For sailors, placid waters abound in the heart of the Stour, complemented by an air of regality when one cuts a course across Holbrook Bay, overlooked by the landmark Queen Anne-style building of the Royal Hospital School – a school steeped in 300 years of naval history and tradition. I continued up the Stour on a rising tide, crossing all the shallow bays into a rill in the south shore saltings known as Gallister Creek. Most of the Stour’s creeks are only visible at low water, when they appear as streams carved in mud. At 1500 Shoal Waters slid over Landooze Rill where we looked beyond a decaying relic into Millers Reach, passing the bygone-days setting of old Mistley boatyard and, amusingly, getting caught in the lee of Mistley Quay. This area is known for its swans and, more recently, for a controversial fence that was put in place, barring ancient public access to and from the water. Mistley is still very much a working port, with ships landing approximately 300 ton of grains, forest products and general cargoes annually.
|Mistley Quay – still very much a working port|
With an hour of flood to go I turned round and began the return passage. The wind suddenly backed east, which meant a beat back downriver. I found I could sail an easy northward course over to one of Suffolk’s little secrets, Newmill Creek – and if I had to pick a favourite creek on this trip, this one with its salmon-pink mill house just edges it. Although there was only an hour before HW, I had to raise the centreplate to come in for a close look. When the mill came up for sale in the 1820s, it was advertised as having a wharf capable of receiving ships up to 100 tons: however, it had ceased operation by the beginning of 1900, and is now a dwelling.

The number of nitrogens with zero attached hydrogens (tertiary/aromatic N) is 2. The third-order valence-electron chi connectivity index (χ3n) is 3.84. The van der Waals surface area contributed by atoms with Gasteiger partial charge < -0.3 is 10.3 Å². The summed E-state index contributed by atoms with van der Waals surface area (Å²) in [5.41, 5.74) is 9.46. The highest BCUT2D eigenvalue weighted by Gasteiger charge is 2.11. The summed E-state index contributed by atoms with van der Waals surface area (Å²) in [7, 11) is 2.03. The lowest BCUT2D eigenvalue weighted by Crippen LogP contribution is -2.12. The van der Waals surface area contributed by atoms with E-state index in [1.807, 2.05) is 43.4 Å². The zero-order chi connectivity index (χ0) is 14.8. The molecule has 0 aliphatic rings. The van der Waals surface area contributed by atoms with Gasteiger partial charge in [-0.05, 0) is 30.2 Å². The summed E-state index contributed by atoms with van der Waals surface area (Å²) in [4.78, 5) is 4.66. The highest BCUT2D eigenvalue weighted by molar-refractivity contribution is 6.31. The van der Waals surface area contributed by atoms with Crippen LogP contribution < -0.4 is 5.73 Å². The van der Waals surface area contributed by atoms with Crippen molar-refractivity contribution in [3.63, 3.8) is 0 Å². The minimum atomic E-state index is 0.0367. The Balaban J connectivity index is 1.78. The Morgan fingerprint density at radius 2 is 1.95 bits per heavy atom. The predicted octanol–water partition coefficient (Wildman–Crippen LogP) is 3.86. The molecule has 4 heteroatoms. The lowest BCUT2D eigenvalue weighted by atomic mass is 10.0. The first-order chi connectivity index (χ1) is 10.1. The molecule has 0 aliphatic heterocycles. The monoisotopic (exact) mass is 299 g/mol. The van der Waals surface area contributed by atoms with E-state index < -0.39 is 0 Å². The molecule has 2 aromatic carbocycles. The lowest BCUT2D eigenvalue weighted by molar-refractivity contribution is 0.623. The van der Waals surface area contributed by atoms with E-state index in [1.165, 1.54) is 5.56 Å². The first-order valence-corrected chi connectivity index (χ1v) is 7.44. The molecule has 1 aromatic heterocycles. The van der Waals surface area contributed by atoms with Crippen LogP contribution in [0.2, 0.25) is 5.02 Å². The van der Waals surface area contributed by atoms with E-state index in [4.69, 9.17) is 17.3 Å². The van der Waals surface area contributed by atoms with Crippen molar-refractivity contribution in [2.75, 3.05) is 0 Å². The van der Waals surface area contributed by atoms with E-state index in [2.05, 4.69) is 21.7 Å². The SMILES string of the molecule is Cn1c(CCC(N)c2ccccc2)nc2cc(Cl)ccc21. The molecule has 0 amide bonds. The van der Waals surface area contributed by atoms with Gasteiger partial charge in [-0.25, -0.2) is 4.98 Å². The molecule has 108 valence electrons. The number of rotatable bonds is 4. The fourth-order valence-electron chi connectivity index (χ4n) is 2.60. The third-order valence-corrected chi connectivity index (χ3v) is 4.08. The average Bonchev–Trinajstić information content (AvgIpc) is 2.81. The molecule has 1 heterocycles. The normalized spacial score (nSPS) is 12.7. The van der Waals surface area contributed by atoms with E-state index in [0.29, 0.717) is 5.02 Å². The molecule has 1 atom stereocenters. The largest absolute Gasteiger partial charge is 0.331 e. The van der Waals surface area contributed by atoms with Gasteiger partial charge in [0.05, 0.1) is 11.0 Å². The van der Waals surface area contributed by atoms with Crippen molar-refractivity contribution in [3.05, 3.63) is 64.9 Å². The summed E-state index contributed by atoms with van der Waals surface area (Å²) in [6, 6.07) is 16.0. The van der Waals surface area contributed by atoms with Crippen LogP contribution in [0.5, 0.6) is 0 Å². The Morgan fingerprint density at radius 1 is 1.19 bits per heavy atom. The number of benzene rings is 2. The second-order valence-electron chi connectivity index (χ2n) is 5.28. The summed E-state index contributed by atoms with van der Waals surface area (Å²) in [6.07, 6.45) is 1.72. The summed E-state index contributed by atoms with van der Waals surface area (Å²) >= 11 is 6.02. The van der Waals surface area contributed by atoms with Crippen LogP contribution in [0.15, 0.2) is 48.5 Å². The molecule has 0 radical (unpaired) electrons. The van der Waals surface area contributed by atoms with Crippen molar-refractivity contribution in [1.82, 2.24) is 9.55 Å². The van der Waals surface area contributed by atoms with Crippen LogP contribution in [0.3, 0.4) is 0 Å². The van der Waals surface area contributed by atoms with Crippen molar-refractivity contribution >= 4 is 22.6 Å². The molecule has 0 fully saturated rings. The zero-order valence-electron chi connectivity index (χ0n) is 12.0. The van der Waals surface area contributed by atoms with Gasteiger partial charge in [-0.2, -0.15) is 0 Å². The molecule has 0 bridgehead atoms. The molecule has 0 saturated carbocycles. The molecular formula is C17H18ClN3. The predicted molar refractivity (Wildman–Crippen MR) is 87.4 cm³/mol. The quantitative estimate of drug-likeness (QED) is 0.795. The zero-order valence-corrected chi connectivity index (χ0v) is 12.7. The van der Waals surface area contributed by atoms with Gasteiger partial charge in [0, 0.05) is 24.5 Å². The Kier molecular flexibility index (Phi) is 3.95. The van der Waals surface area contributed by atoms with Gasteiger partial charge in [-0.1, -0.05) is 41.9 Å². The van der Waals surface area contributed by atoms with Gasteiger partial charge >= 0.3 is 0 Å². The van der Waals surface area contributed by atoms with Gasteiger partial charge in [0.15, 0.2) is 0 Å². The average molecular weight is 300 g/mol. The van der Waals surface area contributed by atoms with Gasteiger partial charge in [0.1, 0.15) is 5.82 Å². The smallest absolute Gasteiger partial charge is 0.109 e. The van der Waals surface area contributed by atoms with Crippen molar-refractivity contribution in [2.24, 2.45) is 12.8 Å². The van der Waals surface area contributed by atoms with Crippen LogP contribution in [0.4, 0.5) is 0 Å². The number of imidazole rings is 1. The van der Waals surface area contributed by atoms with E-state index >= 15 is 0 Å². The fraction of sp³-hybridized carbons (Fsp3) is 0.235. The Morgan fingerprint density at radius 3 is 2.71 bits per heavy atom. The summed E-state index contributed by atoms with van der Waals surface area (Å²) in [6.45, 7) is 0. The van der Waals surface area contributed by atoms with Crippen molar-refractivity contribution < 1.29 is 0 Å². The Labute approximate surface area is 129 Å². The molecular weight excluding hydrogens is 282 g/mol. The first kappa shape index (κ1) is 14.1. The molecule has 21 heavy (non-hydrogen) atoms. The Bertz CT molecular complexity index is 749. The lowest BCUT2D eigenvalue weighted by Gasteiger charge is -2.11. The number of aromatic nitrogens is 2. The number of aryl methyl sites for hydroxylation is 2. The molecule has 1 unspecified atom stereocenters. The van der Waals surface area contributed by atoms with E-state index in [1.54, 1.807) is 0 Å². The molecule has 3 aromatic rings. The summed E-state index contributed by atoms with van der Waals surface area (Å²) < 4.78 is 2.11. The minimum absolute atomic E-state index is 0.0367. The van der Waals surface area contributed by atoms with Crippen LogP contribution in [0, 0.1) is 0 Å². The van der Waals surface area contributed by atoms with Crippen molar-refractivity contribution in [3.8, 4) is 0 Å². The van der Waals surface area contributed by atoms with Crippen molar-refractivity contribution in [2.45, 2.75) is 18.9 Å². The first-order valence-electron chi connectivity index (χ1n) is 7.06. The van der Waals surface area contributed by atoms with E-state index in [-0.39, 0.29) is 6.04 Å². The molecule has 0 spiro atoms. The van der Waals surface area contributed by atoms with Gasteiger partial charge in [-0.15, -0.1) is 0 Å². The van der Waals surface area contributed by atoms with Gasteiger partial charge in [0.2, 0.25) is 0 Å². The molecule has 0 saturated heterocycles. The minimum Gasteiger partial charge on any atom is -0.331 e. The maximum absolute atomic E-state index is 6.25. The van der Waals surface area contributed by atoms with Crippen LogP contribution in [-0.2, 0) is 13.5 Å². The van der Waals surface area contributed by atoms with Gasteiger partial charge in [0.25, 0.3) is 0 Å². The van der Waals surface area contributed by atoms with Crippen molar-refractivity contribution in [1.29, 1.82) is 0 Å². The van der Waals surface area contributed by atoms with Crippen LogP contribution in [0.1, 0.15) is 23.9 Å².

|Newmill Creek in Suffolk|
By 1635 Shoal Waters was beside Smiths Shoal, a red-can-topped post, and I was tacking downstream. At 1920 I had dodged another container ship and shaved an exit by Harwich breakwater, and I began the journey back down the open coast, taking advantage of the rising easterly wind to sail over the last of the northerly-flowing ebb tide. Darkness fell completely by 2300 and I sailed through the night, picking out the twinkling navigation lights that one finds so hard to see during daylight hours. By midnight all wind had dropped off and the remainder of the passage was made quite anxiously at barely over a knot-and-a-half plus a knot of tide. I arrived safely back at the mooring at 0530, and I climbed straight to the bunk for a sound sleep.
42 hours on board, eight creeks visited
Distance – 74NM, plus wriggly bits
Passage A, to River Colne – 4 hours
Passage B, to Mistley, River Stour and exploring the environs, followed by night passage return – 25 hours non-stop sailing
Wharf wall near-scrapes – Mistley and Newmill Creek
Ships dodged – two container vessels and a ferry in Harwich harbour
Three hours spent replacing stern navigation light, and two five-hour bouts of sleep
The centreplate was lifted 14 times for draught adjustment, with the rudder only needing five lifts. Two reefs were shaken out and put in, and I only anchored once.
Always remember if we tie a rope too tight we can always loosen it, and if you're out there things may go in your favour, if you're not you'll never know... Enjoy your cruising dear readers and I look forward to passing wakes on the water. Kind regards, Tony